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Here's one more way swing states stand out: Their citizens are more likely to vote.

Thatmay not be surprising given, in this year's presidential campaign, thebattleground states were deluged by TV ads and targeted forsophisticated get-out-the-vote operations. After all that, 10 key swingstates had significantly higher turnout than the rest of the USA, ananalysis of data by the non-partisan Center for the Study of theAmerican Electorate shows.

That turnout gap is growing, withpotential repercussions for candidates down the ballot and the sense ofconnection some Americans have with their government.

"Increasingly,people in non-swing states don't think their vote makes anydifference," says Curtis Gans, director of the center. That seems to becosting non-battleground states some of the boost in voter participationthat presidential contests traditionally bring.

It is adistinctly American phenomenon. Because of the Electoral College system,presidential candidates now essentially ignore states that are solidlyRepublican or Democratic. They focus instead on the dwindling number ofstates that might swing one way or the other.

As recently as 1996, there was essentially no difference in turnoutbetween the swing states and the other states plus the District ofColumbia: 51.5% of eligible citizens in the battlegrounds voted;elsewhere, 51.4% did. In that campaign, the presidential candidatescontested more states and their TV ads aired more broadly.

Differencesin turnout have been steadily widening since then: 1.2 percentagepoints in 2000, 4.4 points in 2004 and 5.2 points in 2008. This year,64.2% of eligible citizens went to the polls in the battlegroundscompared with 56.8% in the rest of the nation - a disparity of 7.4points.

The battlegrounds used in this analysis are Colorado,Florida, Iowa, North Carolina, New Hampshire, Nevada, Ohio,Pennsylvania, Virginia and Wisconsin. All were targeted by PresidentObama and Republican Mitt Romney in 2012, although the list of swingstates would have been somewhat different in each of the previouscampaigns. (That makes the trend line more illustrative than precise.)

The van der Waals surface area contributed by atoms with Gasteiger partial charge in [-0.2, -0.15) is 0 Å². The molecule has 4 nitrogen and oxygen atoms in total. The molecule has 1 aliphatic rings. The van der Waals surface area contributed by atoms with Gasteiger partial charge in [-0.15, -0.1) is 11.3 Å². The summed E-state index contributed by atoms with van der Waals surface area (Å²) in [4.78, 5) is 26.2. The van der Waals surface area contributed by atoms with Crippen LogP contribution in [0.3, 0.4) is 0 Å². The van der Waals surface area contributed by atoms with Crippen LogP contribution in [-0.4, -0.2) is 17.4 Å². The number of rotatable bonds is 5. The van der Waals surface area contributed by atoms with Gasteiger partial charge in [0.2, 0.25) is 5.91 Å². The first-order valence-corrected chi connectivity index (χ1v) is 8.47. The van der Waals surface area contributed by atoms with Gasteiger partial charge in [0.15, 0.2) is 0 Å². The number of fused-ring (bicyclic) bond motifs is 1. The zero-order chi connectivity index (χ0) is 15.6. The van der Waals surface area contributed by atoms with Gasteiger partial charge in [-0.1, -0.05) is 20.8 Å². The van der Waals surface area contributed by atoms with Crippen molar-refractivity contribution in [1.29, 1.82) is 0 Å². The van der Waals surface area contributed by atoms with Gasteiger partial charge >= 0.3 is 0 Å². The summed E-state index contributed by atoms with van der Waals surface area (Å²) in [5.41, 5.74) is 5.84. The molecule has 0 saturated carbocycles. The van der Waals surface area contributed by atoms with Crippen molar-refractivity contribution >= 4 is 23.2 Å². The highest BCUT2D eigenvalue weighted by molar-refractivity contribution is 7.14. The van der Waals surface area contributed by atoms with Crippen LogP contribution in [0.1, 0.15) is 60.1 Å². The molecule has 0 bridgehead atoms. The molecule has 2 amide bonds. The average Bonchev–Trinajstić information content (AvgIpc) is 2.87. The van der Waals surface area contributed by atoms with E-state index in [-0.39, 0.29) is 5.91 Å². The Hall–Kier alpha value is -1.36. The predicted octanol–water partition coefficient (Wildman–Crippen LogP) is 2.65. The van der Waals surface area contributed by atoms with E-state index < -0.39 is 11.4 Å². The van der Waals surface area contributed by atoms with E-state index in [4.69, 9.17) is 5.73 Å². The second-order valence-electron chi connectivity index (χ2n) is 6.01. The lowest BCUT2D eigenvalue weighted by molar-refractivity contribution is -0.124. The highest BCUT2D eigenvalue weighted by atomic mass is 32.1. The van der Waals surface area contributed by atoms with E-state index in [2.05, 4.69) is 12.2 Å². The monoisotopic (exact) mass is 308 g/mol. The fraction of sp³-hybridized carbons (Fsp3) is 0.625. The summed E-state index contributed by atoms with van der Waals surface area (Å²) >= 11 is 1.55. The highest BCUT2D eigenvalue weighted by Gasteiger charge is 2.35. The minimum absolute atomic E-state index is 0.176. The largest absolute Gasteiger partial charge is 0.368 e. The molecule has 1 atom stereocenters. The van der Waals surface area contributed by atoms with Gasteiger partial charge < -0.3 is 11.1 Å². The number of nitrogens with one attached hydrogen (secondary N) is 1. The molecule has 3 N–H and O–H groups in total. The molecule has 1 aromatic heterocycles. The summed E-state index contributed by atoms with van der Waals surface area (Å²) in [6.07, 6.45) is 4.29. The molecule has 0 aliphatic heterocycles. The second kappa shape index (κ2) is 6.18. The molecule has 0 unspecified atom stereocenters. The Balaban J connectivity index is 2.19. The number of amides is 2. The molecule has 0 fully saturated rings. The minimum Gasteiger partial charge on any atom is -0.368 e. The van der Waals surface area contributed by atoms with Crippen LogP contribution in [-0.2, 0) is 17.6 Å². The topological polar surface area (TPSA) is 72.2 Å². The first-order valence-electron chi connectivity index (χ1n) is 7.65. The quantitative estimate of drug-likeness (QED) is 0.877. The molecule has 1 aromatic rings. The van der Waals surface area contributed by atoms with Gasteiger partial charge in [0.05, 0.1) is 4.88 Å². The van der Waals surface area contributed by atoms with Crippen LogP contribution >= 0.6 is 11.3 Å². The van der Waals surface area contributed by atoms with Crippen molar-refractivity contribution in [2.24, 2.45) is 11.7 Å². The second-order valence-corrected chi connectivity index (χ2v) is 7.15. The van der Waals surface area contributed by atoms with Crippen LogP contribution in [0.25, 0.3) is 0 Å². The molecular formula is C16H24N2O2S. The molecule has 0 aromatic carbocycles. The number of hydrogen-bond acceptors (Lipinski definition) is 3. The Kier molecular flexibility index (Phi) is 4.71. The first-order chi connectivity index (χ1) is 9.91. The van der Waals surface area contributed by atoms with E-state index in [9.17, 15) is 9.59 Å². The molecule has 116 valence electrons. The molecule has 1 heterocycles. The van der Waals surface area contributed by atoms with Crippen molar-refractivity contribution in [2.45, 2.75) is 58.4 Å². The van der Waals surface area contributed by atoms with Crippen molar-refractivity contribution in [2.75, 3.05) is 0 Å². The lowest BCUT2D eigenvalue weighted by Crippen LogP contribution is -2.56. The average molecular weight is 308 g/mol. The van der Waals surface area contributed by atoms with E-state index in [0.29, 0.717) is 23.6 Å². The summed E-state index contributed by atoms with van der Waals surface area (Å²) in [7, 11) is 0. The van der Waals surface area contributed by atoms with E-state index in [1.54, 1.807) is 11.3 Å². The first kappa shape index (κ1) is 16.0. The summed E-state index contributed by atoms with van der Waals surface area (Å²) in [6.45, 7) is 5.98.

The conclusion by citizens in non-battleground states that their votedoesn't really matter could "add to the sense that some voters feelleft out of politics," Democratic pollster Margie Omero says. calculatesthe turnout gap is likely to hurt Democratic candidates more thanRepublican ones because the people most easily discouraged from votinginclude such Democratic-leaning groups as racial minorities and youngpeople.

"The good news is some of the new efforts at increasingturnout seem to be working: The ads, the person-to-person contact, theearly voting," Omero says. Although residents in swing states in 2012often decried the onslaught of TV ads, most of them negative, thecommercials apparently did more to boost turnout than to turn offvoters.

Gans says the findings strengthen the case for modifyingthe nation's unique political system so candidates have a reason tocontest more states - perhaps by distributing Electoral College votesproportionately rather than winner-take-all in a state, or by allocatingthe votes by congressional district rather than statewide. Maine andNebraska already do that.

Nationwide, 58.75% of eligible citzensvoted in 2012, down from 62.29% in 2008. The turnout rate rosesignificantly in the District of Columbia, which permitted same-dayregistration. There was a rise in Massachusetts, presumably because ofits hotly contested Senate race between Republican Sen. Scott Brown andthe victorious Democratic challenger, Elizabeth Warren.

Turnoutedged up a tick in Iowa, Colorado and Louisiana and fell everywhere else- by 1.9 points in battleground states and 4.1 points innon-battleground states. It dropped 8.52 points in New York and nearly 5points in New Jersey, states that had been hit hard by Superstorm Sandytwo weeks before Election Day.

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